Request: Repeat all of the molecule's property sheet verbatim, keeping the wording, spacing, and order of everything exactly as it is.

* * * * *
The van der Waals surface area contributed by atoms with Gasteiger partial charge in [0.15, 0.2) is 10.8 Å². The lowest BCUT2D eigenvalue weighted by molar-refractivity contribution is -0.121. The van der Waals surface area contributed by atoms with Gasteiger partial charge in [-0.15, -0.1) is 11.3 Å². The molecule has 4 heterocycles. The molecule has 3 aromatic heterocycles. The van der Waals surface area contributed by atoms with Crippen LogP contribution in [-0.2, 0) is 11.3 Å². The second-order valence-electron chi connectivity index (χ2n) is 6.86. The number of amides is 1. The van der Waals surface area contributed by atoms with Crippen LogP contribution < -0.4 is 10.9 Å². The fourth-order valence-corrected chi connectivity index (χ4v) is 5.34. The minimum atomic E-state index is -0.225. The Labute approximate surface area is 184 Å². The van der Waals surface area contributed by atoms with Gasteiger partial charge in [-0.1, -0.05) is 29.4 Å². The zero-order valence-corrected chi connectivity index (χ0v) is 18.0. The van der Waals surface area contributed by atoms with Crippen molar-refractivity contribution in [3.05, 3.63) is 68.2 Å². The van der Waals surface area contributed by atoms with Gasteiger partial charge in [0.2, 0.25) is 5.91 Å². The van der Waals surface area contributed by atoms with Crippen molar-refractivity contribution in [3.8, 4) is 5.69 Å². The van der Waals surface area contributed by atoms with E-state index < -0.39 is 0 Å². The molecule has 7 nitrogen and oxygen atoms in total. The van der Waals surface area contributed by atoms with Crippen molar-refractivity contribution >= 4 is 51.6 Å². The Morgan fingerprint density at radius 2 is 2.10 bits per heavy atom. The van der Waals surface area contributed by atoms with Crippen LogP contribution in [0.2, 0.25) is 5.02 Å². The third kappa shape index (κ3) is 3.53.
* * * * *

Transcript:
The van der Waals surface area contributed by atoms with Gasteiger partial charge in [0.15, 0.2) is 10.8 Å². The lowest BCUT2D eigenvalue weighted by molar-refractivity contribution is -0.121. The van der Waals surface area contributed by atoms with Gasteiger partial charge in [-0.15, -0.1) is 11.3 Å². The molecule has 4 heterocycles. The molecule has 3 aromatic heterocycles. The van der Waals surface area contributed by atoms with Crippen LogP contribution in [-0.2, 0) is 11.3 Å². The second-order valence-electron chi connectivity index (χ2n) is 6.86. The number of amides is 1. The van der Waals surface area contributed by atoms with Crippen LogP contribution < -0.4 is 10.9 Å². The fourth-order valence-corrected chi connectivity index (χ4v) is 5.34. The minimum atomic E-state index is -0.225. The Labute approximate surface area is 184 Å². The van der Waals surface area contributed by atoms with Gasteiger partial charge in [-0.1, -0.05) is 29.4 Å². The zero-order valence-corrected chi connectivity index (χ0v) is 18.0. The van der Waals surface area contributed by atoms with Crippen molar-refractivity contribution in [3.05, 3.63) is 68.2 Å². The van der Waals surface area contributed by atoms with Gasteiger partial charge in [0.2, 0.25) is 5.91 Å². The van der Waals surface area contributed by atoms with Crippen molar-refractivity contribution in [3.8, 4) is 5.69 Å². The van der Waals surface area contributed by atoms with E-state index < -0.39 is 0 Å². The molecule has 7 nitrogen and oxygen atoms in total. The van der Waals surface area contributed by atoms with Crippen molar-refractivity contribution >= 4 is 51.6 Å². The Morgan fingerprint density at radius 2 is 2.10 bits per heavy atom. The van der Waals surface area contributed by atoms with Crippen LogP contribution in [0.2, 0.25) is 5.02 Å². The third kappa shape index (κ3) is 3.53.